A cinematic portrait of people walking in their individual ways. —IMDb
Once described as “the Frank Zappa or George Harrison of animation films,” Ryan Larkin is a gifted animator with a unique style whose tragic life trajectory has become well know due to the incredible success of Ryan (2004), Chris Landreth’s highly acclaimed, Academy Award®-winning mix of animation and documentary that delves into Larkin’s personal experiences with animation and addiction.
A talented painter and sculptor, Larkin was making oil paintings by the age of ten and at thirteen was accepted into Montreal’s prestigious School of Fine Arts, where his teacher was Group of Seven painter Arthur Lismer. Tragedy befell young Ryan when, at the age of fifteen, he watched helplessly as his older brother drowned in a boating accident – a traumatic experience that would haunt him throughout his life. Though he began drinking as a child, he still excelled at his schoolwork and at nineteen began working at the National Film Board as an animator on educational films for the army and… read more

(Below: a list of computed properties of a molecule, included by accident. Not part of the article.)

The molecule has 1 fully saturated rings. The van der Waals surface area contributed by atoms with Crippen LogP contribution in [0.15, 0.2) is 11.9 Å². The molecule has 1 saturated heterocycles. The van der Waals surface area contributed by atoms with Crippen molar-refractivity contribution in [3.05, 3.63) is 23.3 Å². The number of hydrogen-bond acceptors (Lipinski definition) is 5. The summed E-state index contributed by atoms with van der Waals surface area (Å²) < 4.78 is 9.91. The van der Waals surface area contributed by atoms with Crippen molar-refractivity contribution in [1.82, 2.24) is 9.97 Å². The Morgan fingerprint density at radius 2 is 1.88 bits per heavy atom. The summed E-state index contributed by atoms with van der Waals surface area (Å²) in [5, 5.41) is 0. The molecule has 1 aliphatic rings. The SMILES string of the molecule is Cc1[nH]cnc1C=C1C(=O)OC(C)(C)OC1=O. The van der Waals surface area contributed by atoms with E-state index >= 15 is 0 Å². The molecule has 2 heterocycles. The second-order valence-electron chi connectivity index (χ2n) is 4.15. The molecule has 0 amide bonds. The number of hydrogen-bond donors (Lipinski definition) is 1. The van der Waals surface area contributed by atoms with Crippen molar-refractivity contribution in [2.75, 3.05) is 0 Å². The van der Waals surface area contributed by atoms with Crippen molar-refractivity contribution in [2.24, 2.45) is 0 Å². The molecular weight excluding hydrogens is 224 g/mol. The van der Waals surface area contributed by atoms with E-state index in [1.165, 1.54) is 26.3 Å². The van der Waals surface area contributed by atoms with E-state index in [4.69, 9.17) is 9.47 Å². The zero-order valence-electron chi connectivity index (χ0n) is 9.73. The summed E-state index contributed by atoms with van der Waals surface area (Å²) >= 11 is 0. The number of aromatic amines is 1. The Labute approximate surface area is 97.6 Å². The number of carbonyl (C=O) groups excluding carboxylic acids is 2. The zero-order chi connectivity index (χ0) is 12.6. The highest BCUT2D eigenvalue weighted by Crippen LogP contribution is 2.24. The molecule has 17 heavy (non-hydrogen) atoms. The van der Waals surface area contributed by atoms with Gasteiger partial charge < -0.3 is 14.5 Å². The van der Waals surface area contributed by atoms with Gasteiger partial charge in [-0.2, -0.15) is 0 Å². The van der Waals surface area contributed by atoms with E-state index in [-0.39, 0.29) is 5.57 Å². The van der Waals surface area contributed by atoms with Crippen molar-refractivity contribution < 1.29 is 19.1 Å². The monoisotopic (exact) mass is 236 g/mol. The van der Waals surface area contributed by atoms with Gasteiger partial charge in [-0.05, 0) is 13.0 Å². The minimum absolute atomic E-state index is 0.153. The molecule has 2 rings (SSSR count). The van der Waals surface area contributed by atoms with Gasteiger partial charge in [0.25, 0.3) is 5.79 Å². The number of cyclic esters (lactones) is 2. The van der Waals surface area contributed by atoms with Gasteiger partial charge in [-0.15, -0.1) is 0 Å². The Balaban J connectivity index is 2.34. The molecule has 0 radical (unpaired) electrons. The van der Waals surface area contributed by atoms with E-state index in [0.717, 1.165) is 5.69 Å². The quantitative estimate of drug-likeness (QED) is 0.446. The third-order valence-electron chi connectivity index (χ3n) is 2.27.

Ryan Larkin's animated short, which became inspirational to young animated filmmakers and artists. In this film, Larkin uses still-life and abstract figures in a hyper-realistic value as they move. It reflects the pop culture of the late 1960's. Such a brilliant use of colors. His hues and detail are incredible. The images are hand-drawn, no use of motion capture was provided.